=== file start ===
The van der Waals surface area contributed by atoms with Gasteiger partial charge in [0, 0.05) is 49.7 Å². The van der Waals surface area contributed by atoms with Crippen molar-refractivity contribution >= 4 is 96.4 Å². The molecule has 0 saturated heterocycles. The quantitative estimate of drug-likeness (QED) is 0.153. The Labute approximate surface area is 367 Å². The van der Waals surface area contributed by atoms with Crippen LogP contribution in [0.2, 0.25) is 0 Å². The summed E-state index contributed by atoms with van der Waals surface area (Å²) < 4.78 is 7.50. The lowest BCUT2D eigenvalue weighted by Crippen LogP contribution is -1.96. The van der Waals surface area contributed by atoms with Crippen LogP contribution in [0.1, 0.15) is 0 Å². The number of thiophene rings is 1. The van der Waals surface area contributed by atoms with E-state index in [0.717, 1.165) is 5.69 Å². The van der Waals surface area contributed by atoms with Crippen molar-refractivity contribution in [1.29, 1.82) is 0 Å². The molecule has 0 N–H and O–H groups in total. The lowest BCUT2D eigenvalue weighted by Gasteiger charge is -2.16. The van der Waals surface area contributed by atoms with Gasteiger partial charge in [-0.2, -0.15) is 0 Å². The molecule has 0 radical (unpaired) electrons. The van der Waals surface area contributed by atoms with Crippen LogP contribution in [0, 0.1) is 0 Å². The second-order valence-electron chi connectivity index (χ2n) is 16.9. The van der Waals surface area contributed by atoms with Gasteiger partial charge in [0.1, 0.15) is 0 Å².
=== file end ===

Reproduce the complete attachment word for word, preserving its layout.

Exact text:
The van der Waals surface area contributed by atoms with Gasteiger partial charge in [0, 0.05) is 49.7 Å². The van der Waals surface area contributed by atoms with Crippen molar-refractivity contribution >= 4 is 96.4 Å². The molecule has 0 saturated heterocycles. The quantitative estimate of drug-likeness (QED) is 0.153. The Labute approximate surface area is 367 Å². The van der Waals surface area contributed by atoms with Crippen LogP contribution in [0.2, 0.25) is 0 Å². The summed E-state index contributed by atoms with van der Waals surface area (Å²) < 4.78 is 7.50. The lowest BCUT2D eigenvalue weighted by Crippen LogP contribution is -1.96. The van der Waals surface area contributed by atoms with Crippen LogP contribution in [0.1, 0.15) is 0 Å². The number of thiophene rings is 1. The van der Waals surface area contributed by atoms with E-state index in [0.717, 1.165) is 5.69 Å². The van der Waals surface area contributed by atoms with Crippen molar-refractivity contribution in [1.29, 1.82) is 0 Å². The molecule has 0 N–H and O–H groups in total. The lowest BCUT2D eigenvalue weighted by Gasteiger charge is -2.16. The van der Waals surface area contributed by atoms with Gasteiger partial charge in [-0.2, -0.15) is 0 Å². The molecule has 0 radical (unpaired) electrons. The van der Waals surface area contributed by atoms with Crippen LogP contribution in [0, 0.1) is 0 Å². The second-order valence-electron chi connectivity index (χ2n) is 16.9. The van der Waals surface area contributed by atoms with Gasteiger partial charge in [0.1, 0.15) is 0 Å².